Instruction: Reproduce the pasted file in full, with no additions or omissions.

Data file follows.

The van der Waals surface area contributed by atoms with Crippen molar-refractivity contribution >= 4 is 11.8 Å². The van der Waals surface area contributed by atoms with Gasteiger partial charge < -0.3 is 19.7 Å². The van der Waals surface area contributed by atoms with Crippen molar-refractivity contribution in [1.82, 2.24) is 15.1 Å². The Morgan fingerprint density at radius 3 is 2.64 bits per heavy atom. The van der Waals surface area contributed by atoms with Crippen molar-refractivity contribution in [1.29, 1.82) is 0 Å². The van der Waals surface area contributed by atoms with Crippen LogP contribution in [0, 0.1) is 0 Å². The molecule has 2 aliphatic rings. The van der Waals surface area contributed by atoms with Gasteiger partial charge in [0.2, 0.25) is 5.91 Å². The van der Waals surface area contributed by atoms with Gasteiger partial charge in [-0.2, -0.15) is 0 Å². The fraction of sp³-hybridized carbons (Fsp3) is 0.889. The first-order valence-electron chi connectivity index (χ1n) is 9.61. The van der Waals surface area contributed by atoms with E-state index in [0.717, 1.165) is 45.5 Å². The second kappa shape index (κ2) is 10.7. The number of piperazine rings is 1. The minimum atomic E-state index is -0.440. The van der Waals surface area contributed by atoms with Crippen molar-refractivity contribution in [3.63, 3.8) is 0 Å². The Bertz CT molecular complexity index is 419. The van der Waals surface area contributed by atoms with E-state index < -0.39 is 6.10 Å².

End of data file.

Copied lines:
The van der Waals surface area contributed by atoms with Crippen molar-refractivity contribution >= 4 is 11.8 Å². The van der Waals surface area contributed by atoms with Gasteiger partial charge < -0.3 is 19.7 Å². The van der Waals surface area contributed by atoms with Crippen molar-refractivity contribution in [1.82, 2.24) is 15.1 Å². The Morgan fingerprint density at radius 3 is 2.64 bits per heavy atom. The van der Waals surface area contributed by atoms with Crippen molar-refractivity contribution in [1.29, 1.82) is 0 Å². The van der Waals surface area contributed by atoms with Crippen LogP contribution in [0, 0.1) is 0 Å². The molecule has 2 aliphatic rings. The van der Waals surface area contributed by atoms with Gasteiger partial charge in [0.2, 0.25) is 5.91 Å². The van der Waals surface area contributed by atoms with Gasteiger partial charge in [-0.2, -0.15) is 0 Å². The fraction of sp³-hybridized carbons (Fsp3) is 0.889. The first-order valence-electron chi connectivity index (χ1n) is 9.61. The van der Waals surface area contributed by atoms with E-state index in [0.717, 1.165) is 45.5 Å². The second kappa shape index (κ2) is 10.7. The number of piperazine rings is 1. The minimum atomic E-state index is -0.440. The van der Waals surface area contributed by atoms with Crippen molar-refractivity contribution in [3.63, 3.8) is 0 Å². The Bertz CT molecular complexity index is 419. The van der Waals surface area contributed by atoms with E-state index < -0.39 is 6.10 Å².